Missing the prom

I was not the best person to go with my son to rent a tux for Prom. My husband would have been nonchalant and price conscious. For him it would have been another errand like buying new air conditioner filters or bread. For me it was complicated. But then, my husband went to both his Proms and I did not go to either.

At the back table in a menswear store, we paged through a glossy binder of dashing men in colorful tuxedos. The sales woman explained each photo in detail—the cut of the lapel, the fabric, the appropriateness of style and occasion. She spoke directly to my son. He has been watching James Bond movies since birth and knows his way around a tux. I was drifting, Journey ballads echoing in my head. As she turned the page from the $79.95 rentals to the $109.95 rentals, she glanced surreptitiously at me, her voice summarizing the vast difference with a lifting inflection that implied the question: What would I pay for my son to look as fabulous as 007? I perked up with purpose. “Choose the one you like.” I said to my son, “You will only go to two Proms in your life. We can get whatever you want.” I felt useful, perhaps my feeble financial contribution might influence the best time ever for my child. Wistful, I wanted everything to be perfect for him, but all I could really do was ante up for a suit and let him borrow the car. After the flurry of measuring tape, I was relieved to pay the deposit. Now he couldn’t back out, he had to go to the Prom.

This wasn’t the first time I had helped dress someone else’s date for this event. In high school I sat at a table in the library and marveled at a tiny scrap of delicate princess georgette sprinkled with lavender rose buds. I petted the velvet ribbon that would be the sash and envisioned the lacey sleeves as my girlfriend described them. She wanted to know what to choose for his boutonniere, a purple rose, a white one? Could they add lilacs? Wouldn’t that be so pretty? I was a chatty sport and she was considerate and did not elaborate too much. Later, in the same bathroom stall where a hundred girls had coped with not making the cheerleading squad, bad grades, and boy troubles, I cried a little. I assumed not getting asked to Prom was just another chapter in my teen angst novel until a few years later when I discovered a visual lament for what I had lost. I learned the truth from the ultimate Prom movie: John Hughes’ Pretty in Pink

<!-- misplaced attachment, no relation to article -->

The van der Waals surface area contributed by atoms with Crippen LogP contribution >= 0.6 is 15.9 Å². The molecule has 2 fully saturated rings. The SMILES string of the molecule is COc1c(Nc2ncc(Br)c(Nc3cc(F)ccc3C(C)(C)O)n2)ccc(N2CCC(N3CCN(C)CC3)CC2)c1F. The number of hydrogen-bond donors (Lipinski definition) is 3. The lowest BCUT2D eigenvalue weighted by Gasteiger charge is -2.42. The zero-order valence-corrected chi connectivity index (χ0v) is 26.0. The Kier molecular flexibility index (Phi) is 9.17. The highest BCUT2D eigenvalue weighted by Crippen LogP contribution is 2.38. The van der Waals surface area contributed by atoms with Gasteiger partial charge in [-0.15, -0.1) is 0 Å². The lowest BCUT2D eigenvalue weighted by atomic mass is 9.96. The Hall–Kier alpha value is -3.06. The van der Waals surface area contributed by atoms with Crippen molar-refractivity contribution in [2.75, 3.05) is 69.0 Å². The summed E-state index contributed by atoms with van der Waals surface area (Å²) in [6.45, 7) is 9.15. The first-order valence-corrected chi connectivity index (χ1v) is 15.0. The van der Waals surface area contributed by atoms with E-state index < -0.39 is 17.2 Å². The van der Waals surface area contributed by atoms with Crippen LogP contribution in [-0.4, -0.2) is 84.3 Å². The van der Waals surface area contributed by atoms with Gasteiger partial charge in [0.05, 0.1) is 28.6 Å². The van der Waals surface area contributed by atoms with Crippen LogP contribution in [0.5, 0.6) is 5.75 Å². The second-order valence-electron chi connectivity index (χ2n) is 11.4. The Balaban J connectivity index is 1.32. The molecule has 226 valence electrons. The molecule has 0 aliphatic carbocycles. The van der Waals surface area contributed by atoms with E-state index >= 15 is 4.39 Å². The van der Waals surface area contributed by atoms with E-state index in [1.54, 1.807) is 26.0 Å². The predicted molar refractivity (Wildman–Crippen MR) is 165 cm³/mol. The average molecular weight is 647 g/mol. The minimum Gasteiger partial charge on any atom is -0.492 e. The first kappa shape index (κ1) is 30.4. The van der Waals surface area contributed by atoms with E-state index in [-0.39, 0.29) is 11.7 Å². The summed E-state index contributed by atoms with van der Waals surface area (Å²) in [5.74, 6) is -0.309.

In one of many seminal scenes, the Molly Ringwald character asks her wacky boss and mother figure, the wonderful Annie Potts, if she had gone to her Prom. The Annie character says that of course she went, that it was the “worst” but that “you have to go.” Molly counters that “you don’t have to go.” Annie says, “I have a girlfriend who didn’t go and once in a while she gets this terrible feeling that something is missing. She checks her purse, her keys, counts the kids, goes crazy and then realizes that nothing is missing. She decided that this is a side effect from missing her Prom.” Molly complains that although part of her wants to go, part of her doesn’t want to go just because it is the traditional thing to do. Annie says, “Life itself is a stupid tradition, don’t analyze . . . just go.” I remember being a grown-up married lady sitting in the theater with a bunch of kids a generation behind me—I wanted to stand up and testify: “Do you hear this woman in the spiky hair and a vinyl dress? She speaks wisdom to you! Take it from me, if only I had known!”

I have related this story of divine enlightenment to many friends who look at me incredulously. They shake their heads as if trying to rid clinging memories of stiff clothes, dorky dates, and tedious rituals of peer induced boring or bad behavior. “Really, you missed nothing. You are blowing this out of proportion. It was just a dance.” The Prom was just a dance?

What dawned on me watching Pretty in Pink was not that I had missed a school dance. It was the knucklehead realization that some opportunities exist in a specific time and space and when circumstances shift, the door closes and they gone. Some people truly don’t care about Prom, for them it doesn’t matter. But to those for whom it holds some meaning, however superficial, it’s now or never. “Going to Prom” is to embrace those decisions in the moment that if not marked and attended, might become regret later on.